It never ceases to amaze me just how confusing medical research can be. So often, the outpourings of the scientific community seem to be in conflict. The contradictory side of science was very much in evidence recently within the pages of a single edition of the British Medical Journal . While one study claimed to provide evidence to support the increasingly popular practice of using aspirin to ward off heart attacks and strokes, another was strongly critical of it. The author of the latter article, Professor John Cleland from the University of Hull, claimed that rather than actually preventing heart attacks and strokes, aspirin may merely mask their symptoms and make them harder to detect. The debate about the pros and cons of aspirin is likely to rage on for some time, but the evidence supporting its use as a disease-protector does seem to have been dealt a bit of a body blow.
While the doctors and scientists slug this one out, there is perhaps sense in seeking a viable aspirin alternative. For me, a serious contender has to be garlic. For thousands of years, this herb has been thought to promote the health of the heart and circulation, and garlic supplements enjoy a perennial popularity. There is also now a wealth of scientific evidence showing that garlic has a range of health-giving properties that might help keep heart attacks and strokes at bay.
The terms 'heart attack' and 'stroke' refer to death in part of the heart muscle and brain respectively. The majority of these events are related to the formation of small blood clots called thrombi, which can plug an artery and block vital blood flow. Thrombi are formed from clumps of tiny blood components called platelets. One of aspirin's effects in the body is to reduce the tendency of platelets to stick together, and it is this action which is believed to be behind its supposed ability to reduce the risk of heart attack and stroke.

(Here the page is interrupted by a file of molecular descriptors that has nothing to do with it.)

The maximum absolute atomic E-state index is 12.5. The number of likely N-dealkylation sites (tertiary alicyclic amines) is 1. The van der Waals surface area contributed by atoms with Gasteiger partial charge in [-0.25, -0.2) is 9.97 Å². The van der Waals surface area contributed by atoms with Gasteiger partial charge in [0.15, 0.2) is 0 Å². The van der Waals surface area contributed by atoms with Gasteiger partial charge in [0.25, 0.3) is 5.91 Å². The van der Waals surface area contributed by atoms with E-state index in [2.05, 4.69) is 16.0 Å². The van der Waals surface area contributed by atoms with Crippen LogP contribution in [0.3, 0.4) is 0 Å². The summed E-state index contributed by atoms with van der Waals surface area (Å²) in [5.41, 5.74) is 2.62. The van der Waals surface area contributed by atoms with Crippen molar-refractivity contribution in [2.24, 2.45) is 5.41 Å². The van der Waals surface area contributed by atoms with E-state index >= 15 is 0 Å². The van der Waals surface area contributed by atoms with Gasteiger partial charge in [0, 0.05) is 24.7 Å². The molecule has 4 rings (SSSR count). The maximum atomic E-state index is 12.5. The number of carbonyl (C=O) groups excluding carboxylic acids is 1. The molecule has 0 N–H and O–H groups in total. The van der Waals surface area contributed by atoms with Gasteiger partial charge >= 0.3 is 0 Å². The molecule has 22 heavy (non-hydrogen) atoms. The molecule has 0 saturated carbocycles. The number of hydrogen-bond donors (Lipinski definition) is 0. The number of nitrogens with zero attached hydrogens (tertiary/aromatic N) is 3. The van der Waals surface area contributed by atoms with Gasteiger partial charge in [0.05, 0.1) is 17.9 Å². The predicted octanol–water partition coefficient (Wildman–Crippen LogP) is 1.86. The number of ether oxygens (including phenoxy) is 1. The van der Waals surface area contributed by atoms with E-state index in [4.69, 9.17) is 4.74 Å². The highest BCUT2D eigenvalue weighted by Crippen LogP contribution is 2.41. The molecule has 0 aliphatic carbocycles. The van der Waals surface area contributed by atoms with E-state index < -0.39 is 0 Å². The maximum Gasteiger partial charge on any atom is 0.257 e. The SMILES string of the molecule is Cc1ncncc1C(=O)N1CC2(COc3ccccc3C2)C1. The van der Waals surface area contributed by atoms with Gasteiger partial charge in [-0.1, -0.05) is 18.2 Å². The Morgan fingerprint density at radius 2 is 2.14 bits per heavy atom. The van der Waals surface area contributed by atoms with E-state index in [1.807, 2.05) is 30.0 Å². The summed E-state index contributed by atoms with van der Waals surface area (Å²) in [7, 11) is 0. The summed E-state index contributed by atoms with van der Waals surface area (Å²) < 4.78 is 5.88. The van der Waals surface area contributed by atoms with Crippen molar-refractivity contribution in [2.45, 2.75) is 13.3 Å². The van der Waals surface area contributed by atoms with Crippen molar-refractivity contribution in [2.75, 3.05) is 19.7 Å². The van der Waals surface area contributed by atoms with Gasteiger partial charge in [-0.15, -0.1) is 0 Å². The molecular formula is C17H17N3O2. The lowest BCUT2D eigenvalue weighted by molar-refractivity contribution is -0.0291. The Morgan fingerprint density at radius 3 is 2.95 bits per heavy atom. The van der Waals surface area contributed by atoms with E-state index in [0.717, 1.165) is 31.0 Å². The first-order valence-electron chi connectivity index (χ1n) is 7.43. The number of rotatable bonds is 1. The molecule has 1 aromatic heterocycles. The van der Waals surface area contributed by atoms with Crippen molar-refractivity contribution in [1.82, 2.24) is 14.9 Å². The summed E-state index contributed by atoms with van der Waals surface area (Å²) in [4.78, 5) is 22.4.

But studies show that, just like aspirin, garlic reduces the tendency for platelets to gang up and form thrombi. Even a single dose of garlic appears to have blood-thinning potential. What's more, garlic has also been shown to have what is known as fibrinolytic activity, which means it helps to dissolve thrombi and other unwanted clots in the body. The ability to both prevent and dissolve artery-plugging thrombi suggests that garlic offers real potential to protect against heart attacks and strokes.
And the beneficial effects of garlic on the circulation do not end there. A review of several trials in the Journal of Hypertension concluded that garlic can bring about small but significant reductions in blood pressure. Another study found that long-term supplementation reduced the risk of unhealthy stiffening in the body's main artery (the aorta). Some research shows that garlic can also lower cholesterol levels. While not all the scientific evidence supports this, two meta-analyses (a meta-analysis combines the results of several studies) have found that garlic can reduce cholesterol by an impressive 10 per cent.